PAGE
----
1. What Is an LLC?
2. Single-Member LLCs and Multi-Member LLCs
3. Single-Member or Multiple-Member LLC Taxes
4. Bankruptcy Protection for LLCs

A single-member vs. multi-member LLC is different in that a single-member LLC contains only one member while a multi-member LLC contains two or more members.

What Is an LLC?

A limited liability company (LLC) is a business that operates like a partnership but has the benefit of added liability protection. While it operates similarly to a partnership, it is not legally a partnership, and it is just treated this way for tax purposes. Additionally, an LLC provides much of the same liability protection for the owners of the LLC as a corporation would, though an LLC is not actually a corporation.

There is not a specific tax classification by the IRS for LLCs, so under the IRS rules, a multi-member LLC is taxed like a partnership because there are multiple owners. You do have the option to have a multi-member LLC taxed as either an S-Corporation or a C-Corporation. If you choose to have the LLC taxed as an S-Corporation, you will need to complete and file a Form 2553 and submit the form to the IRS. If you elect to have the LLC taxed as a C-Corporation, you will need to complete and file a Form 8832 and submit the form to the IRS.

Single-Member LLCs and Multi-Member LLCs

Whether or not a single-member or multiple-member LLC is formed goes beyond just the number of people included in the LLC. Since there are advantages and disadvantages to each type of LLC, there are situations in which a single business owner will decide it is best to form a multiple-member LLC and also situations in which multiple people might decide it is best to form a single-member LLC.

Someone with a one-person business may decide to form a multiple-member LLC in order to get the benefit of asset protection, so they may elect to make their spouse, child, or parent a member of the newly-formed LLC. Additionally, two or more people who own multiple properties operating as separate LLCs may decide to make them all single-member LLCs, which are owned by one multiple-member LLC in order to avoid having to file a separate tax return for each business.

Single-Member or Multiple-Member LLC Taxes

For tax purposes, a single-member LLC is the easier business form because a single-member LLC does not have to file a federal tax return (unless for tax purposes, the business has decided to be treated as a corporation). Any income would be reported on that member's own tax return.

When it comes to multiple-member LLCs, these companies must file a tax return, and then it is also required that the members complete K-1 forms to file with their taxes. Corporate income in the United States is typically double-taxed, meaning that both the shareholders and the company must pay income tax. For LLCs, the only income taxed is on the owner's level. Therefore, on the company level at least, there is no difference between single and multi-member LLCs for income taxation.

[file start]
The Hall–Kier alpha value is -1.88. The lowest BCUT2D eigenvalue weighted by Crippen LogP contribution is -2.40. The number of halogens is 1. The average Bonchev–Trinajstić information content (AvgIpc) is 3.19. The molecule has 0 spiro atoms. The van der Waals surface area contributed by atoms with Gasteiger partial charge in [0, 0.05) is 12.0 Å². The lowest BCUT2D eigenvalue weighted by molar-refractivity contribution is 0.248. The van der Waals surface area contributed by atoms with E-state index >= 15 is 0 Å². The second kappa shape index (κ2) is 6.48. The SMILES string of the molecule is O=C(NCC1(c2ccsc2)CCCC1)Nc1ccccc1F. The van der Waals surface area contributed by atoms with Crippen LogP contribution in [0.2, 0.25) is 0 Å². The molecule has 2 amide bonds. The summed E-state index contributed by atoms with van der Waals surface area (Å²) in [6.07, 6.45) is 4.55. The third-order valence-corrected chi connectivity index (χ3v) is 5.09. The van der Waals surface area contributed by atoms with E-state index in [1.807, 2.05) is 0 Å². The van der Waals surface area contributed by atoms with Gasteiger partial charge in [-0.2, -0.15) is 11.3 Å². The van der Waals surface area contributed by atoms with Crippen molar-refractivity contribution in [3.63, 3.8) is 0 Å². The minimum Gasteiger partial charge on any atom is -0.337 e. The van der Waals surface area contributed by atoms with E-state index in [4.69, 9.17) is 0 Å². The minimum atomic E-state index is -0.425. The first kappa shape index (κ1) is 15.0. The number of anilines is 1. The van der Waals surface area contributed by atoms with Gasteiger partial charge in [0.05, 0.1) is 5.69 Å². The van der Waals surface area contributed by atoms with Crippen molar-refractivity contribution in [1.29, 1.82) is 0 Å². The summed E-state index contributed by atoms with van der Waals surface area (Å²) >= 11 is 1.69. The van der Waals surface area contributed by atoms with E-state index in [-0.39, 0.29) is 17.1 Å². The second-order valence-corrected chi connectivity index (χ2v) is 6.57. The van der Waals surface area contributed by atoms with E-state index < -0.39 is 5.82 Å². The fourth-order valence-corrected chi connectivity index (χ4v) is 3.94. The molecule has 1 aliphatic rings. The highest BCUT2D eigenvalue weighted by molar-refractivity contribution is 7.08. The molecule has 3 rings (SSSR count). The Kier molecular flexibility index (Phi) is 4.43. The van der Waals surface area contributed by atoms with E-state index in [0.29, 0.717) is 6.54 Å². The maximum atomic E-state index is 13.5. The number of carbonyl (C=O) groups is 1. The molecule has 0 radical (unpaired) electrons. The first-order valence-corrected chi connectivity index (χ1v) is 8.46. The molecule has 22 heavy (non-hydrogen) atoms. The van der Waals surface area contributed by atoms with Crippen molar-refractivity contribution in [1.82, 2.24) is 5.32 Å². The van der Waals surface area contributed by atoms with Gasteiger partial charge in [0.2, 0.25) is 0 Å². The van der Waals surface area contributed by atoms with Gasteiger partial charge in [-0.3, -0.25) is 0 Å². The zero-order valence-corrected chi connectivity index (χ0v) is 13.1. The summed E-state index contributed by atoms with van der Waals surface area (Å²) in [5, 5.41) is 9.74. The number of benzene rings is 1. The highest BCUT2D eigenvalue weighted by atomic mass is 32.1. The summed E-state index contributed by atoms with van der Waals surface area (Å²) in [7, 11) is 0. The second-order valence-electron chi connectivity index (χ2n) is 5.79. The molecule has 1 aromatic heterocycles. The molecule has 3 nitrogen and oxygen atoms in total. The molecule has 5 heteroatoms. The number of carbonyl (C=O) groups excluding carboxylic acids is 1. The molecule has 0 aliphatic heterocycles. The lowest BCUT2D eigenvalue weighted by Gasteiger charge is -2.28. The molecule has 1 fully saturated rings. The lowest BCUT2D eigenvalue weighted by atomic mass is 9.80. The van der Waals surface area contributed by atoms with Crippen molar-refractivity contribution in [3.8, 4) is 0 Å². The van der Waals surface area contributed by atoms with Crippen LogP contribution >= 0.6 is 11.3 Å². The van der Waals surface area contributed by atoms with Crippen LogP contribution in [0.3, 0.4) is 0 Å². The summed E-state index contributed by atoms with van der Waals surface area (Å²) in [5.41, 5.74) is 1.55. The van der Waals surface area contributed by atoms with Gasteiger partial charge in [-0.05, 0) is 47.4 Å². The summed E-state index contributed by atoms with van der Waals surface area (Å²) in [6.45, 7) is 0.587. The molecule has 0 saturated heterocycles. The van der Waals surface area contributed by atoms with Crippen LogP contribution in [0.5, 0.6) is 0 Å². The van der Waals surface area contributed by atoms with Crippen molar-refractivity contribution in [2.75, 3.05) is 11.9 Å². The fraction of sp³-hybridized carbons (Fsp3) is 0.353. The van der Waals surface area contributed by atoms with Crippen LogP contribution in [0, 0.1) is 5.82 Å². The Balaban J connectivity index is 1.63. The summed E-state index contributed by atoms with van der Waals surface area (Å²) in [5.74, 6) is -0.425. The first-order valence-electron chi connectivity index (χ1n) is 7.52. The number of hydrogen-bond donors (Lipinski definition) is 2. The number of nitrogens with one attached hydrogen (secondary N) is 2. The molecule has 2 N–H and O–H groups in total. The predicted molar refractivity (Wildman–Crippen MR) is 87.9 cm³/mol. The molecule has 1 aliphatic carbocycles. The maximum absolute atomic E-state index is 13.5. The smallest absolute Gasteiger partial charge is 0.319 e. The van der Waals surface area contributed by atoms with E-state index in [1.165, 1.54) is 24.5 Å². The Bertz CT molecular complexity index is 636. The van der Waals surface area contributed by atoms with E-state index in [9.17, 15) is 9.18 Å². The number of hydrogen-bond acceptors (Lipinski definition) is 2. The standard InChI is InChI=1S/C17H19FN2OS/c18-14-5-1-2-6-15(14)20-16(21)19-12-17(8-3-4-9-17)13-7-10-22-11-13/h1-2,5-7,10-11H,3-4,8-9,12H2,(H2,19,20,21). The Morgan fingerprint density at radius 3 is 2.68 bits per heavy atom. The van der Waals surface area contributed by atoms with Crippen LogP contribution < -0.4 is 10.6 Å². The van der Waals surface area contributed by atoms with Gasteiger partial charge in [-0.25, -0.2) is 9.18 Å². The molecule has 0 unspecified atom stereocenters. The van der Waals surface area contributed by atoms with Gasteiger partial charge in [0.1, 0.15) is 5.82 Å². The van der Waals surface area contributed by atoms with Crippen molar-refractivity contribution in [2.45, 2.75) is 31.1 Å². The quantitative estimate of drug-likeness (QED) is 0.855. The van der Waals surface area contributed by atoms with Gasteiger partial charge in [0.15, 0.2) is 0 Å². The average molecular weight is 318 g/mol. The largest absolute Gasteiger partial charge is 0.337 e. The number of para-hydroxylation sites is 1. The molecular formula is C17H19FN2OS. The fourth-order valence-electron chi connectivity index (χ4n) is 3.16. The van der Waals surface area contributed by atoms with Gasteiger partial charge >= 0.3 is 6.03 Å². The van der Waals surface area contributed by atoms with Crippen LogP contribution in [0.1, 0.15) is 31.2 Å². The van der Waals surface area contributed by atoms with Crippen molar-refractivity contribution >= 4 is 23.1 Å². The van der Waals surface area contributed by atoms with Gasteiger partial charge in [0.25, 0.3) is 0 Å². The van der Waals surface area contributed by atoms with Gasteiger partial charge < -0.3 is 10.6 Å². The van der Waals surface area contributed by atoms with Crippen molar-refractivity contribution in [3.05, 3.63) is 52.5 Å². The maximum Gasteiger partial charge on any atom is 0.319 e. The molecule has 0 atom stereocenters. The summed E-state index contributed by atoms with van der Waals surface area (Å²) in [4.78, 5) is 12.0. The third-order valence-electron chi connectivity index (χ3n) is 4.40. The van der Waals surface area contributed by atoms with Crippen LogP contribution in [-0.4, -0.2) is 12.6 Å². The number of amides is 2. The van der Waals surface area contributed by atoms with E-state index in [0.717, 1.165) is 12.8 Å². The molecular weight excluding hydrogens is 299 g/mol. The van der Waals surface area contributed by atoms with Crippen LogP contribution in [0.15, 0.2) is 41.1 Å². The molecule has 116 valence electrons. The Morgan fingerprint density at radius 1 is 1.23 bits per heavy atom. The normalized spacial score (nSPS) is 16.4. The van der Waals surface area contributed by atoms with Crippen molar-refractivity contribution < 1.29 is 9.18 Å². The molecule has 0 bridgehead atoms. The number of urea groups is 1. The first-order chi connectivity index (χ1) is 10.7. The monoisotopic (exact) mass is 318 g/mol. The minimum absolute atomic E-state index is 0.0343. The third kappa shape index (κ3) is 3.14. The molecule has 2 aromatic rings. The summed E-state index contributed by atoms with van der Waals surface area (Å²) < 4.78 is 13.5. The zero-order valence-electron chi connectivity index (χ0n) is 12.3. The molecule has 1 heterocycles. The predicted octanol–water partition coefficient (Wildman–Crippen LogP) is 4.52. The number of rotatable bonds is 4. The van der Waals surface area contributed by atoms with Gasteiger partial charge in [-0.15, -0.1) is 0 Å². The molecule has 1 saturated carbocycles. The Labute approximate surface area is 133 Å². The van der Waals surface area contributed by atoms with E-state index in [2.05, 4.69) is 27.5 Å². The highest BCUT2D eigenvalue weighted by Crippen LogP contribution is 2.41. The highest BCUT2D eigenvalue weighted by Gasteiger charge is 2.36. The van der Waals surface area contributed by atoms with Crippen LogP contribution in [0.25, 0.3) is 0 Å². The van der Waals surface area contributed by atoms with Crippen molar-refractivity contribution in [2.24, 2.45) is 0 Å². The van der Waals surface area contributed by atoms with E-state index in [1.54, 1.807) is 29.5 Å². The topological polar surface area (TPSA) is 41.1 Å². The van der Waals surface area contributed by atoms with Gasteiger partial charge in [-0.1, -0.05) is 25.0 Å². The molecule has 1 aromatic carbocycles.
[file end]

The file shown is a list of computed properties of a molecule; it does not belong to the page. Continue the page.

On a personal level, however, there may be a difference for taxation of personal income for married couples. This may occur if a married couple files separate tax returns. If only one of the spouses is an owner of the LLC, then the profits from that LLC could potentially place that spouse into a higher tax bracket, which would result in a higher tax rate. In the event both spouses are LLC owners or the married couple files a joint tax return with a single-member LLC, this tax problem may not happen.

Bankruptcy Protection for LLCs

Single-member and multi-member LLCs typically provide about the same level of protection of their member's personal assets from the LLC's liabilities. However, the same cannot be said when it comes to protecting the LLC from any personal liabilities.

In general, the seizure of assets cannot extend to the company assets without consent from other LLC members in a multi-member LLC. The reason for this is because it could result in the court taking one member's assets as a result of another member's own bankruptcy. However, where the LLC is a single-member LLC, the court could potentially view any company assets as one and the same with the owner assets. Anything valuable owned by the company could potentially be seized in order to sell the item to pay the owner's personal debt.

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